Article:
John Scalzi's Old Man's War is essentially a love letter to Robert Heinlein's Starship Troopers, and Scalzi admits as much in his novel's acknowledgements. It's an excellent tribute, too—like Heinlein's classic novel, which defined military SF for decades to come, Old Man's War is a fun, well-written, exciting adventure story. Both novels tell the story of a high-tech fighting force sent to faraway worlds to defend human colony worlds from alien attack. Both novels are very good, compelling reads. And both novels tell their stories with a level of militarism that is morally reprehensible.
The characters of Old Man's War are senior citizens who leave Earth at age 70, have their brains transplanted into souped-up cyborg bodies, and make war against dozens of hostile alien races. One would expect that the life experience of these characters would lead to a complex and varied range of responses to military life in general and combat in particular. Instead, Scalzi's characters universally take glee in fighting. I hoped that someone, somewhere in this book would feel a pang of conscience about their army's xenocidal imperialism. The narrator eventually does express some guilt in one scene about two thirds in. While slaughtering a species of aliens that literally can't fight back (they're under an inch tall), he begins to worry that military life has turned him into a soulless killing machine. His superior officers laugh off his concerns, and his guilt lasts all of nine pages, after which the character just gets over it and goes back to following orders. It's a shame, too—the book would have been far more enjoyable for me if it had brought some moral complexity to its wanton destruction.
I should add that it's entirely possible that Scalzi's goal is to satirize the military. Despite its often-disturbing violence, the book is frequently quite funny. But the butts of its most obvious jokes are rarely those who follow orders. In one sequence, a character named Bender—a former Senator known for his diplomatic efforts on Earth—attempts to make peace with one alien race, only to be brutally killed. Another character gives an interpretation of his death that sums up the book's attitude towards diplomacy:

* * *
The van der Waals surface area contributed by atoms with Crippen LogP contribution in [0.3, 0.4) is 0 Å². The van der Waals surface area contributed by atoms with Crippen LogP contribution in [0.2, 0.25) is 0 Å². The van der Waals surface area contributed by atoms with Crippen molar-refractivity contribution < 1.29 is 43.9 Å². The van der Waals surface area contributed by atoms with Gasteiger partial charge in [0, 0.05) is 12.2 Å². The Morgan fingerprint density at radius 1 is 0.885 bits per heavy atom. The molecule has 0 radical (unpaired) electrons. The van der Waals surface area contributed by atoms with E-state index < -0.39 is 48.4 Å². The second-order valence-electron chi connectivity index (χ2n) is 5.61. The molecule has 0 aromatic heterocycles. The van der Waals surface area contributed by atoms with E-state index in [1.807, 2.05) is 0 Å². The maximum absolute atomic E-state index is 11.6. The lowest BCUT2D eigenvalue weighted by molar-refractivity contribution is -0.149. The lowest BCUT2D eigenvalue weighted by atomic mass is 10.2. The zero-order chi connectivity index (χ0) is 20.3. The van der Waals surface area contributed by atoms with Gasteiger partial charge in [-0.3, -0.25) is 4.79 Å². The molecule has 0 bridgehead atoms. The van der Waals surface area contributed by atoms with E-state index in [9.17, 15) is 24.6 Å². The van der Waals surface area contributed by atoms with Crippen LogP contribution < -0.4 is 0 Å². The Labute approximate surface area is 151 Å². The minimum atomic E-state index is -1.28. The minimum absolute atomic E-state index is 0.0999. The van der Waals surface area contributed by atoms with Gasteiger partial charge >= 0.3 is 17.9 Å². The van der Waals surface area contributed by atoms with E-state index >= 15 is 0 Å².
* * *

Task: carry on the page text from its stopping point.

"Walking up to a bunch of people whose planet we just destroyed and acting like he was their friend. What an asshole. If I were one of them, I'd have shot him too."Scalzi certainly aspires to satire, but I strongly doubt militarism is his intended target.
Heinlein was in the Navy for a few years, but never saw combat*, and Scalzi has no military background. Perhaps the finest work of military SF was written by a Vietnam veteran, and it is a strongly anti-war book: Joe Haldeman's The Forever War. Like Starship Troopers and Old Man's War, it is a story about an interstellar war based on competition for colony planets. Because the soldiers fighting this war travel from planet to planet at relativistic speeds, they become temporally removed from the world they are fighting for. A few months pass between battles for the soldiers, but for Earth—and those highest in the military chain of command—decades or even centuries go by. Haldeman's novel is a powerful allegory about Vietnam, showing the alienation veterans can feel from the civilian world and the gulf that can develop between combat soldiers and their superior officers. The Forever War paints a very different picture of warfare than more the gung-ho works of military SF that preceded and followed it. When Haldeman's characters first use their high-tech weapons on live targets, the results make them physically ill: